Aug. 14, 2019 – Ethics commissioner Mario Dion releases his 60-page report into whether conflict-of-interest rules were broken in the SNC-Lavalin case.
“The authority of the prime minister and his office was used to circumvent, undermine and ultimately attempt to discredit the decision of the director of public prosecutions as well as the authority of Ms. Wilson‑Raybould as the Crown’s chief law officer,” he found.
The finding does not come with any penalties.
Scheer said the case warrants an RCMP investigation. Singh called the finding “deeply concerning” and said his party is promising to prevent companies facing criminal charges from lobbying the government.
Wilson-Raybould issued a statement on Wednesday saying the report represented a “vindication” for the independence of the role of attorney general and director of public prosecutions and validated critical concerns raised by her, but also said she felt “sadness” seeing how the affair has played out.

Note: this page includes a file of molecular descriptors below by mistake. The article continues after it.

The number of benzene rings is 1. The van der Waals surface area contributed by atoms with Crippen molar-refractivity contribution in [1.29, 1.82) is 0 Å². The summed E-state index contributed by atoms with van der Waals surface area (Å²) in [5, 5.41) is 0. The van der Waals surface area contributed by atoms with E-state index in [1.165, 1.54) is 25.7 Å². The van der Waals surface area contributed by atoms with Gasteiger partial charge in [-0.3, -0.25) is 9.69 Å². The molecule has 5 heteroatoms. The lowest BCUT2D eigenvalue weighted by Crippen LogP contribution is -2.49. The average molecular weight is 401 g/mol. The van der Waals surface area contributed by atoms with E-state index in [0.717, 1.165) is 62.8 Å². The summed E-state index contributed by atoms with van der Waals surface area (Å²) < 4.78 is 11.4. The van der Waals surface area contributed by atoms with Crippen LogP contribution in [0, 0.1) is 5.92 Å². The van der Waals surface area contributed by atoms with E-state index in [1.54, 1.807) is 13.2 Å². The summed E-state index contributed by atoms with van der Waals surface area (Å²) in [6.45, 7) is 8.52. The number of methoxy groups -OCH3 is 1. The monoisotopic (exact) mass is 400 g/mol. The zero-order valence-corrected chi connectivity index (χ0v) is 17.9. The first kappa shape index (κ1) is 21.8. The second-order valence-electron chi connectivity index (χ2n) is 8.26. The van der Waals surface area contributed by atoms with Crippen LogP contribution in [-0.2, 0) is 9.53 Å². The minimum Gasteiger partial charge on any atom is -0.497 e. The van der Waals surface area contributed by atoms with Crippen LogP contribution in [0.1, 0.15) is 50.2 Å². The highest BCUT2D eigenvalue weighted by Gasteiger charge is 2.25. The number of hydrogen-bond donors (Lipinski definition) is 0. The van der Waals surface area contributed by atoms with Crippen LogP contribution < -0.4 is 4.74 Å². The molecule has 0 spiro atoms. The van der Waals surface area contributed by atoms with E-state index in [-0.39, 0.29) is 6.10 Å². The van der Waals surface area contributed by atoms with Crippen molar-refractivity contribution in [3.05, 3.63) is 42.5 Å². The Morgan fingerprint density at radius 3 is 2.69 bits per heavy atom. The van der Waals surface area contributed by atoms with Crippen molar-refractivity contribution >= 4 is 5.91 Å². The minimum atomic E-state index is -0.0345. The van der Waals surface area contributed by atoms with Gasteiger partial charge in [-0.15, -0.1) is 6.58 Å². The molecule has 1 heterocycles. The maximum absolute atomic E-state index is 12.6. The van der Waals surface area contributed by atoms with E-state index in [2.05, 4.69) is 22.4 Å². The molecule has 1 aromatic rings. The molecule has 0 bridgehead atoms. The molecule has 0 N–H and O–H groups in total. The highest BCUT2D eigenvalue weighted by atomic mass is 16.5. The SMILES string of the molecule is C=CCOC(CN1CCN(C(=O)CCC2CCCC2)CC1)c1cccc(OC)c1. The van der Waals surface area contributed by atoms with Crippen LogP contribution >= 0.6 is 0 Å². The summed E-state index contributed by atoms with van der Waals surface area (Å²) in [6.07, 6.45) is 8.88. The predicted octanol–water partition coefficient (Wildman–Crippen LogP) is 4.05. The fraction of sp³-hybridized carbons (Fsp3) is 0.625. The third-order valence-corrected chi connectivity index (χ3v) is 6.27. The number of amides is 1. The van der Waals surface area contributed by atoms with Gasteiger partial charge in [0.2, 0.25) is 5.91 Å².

“In a country as great as Canada, essential values and principles that are the foundation for our freedoms and system of government should be actively upheld by all, especially those in positions of public trust,” she wrote.
Meanwhile, McLellan, who had been examining the roles of attorney general and justice minister at Trudeau’s request, released a report that concluded the functions should not be separated into two separate portfolios.
— With files from Amanda Connolly, Global News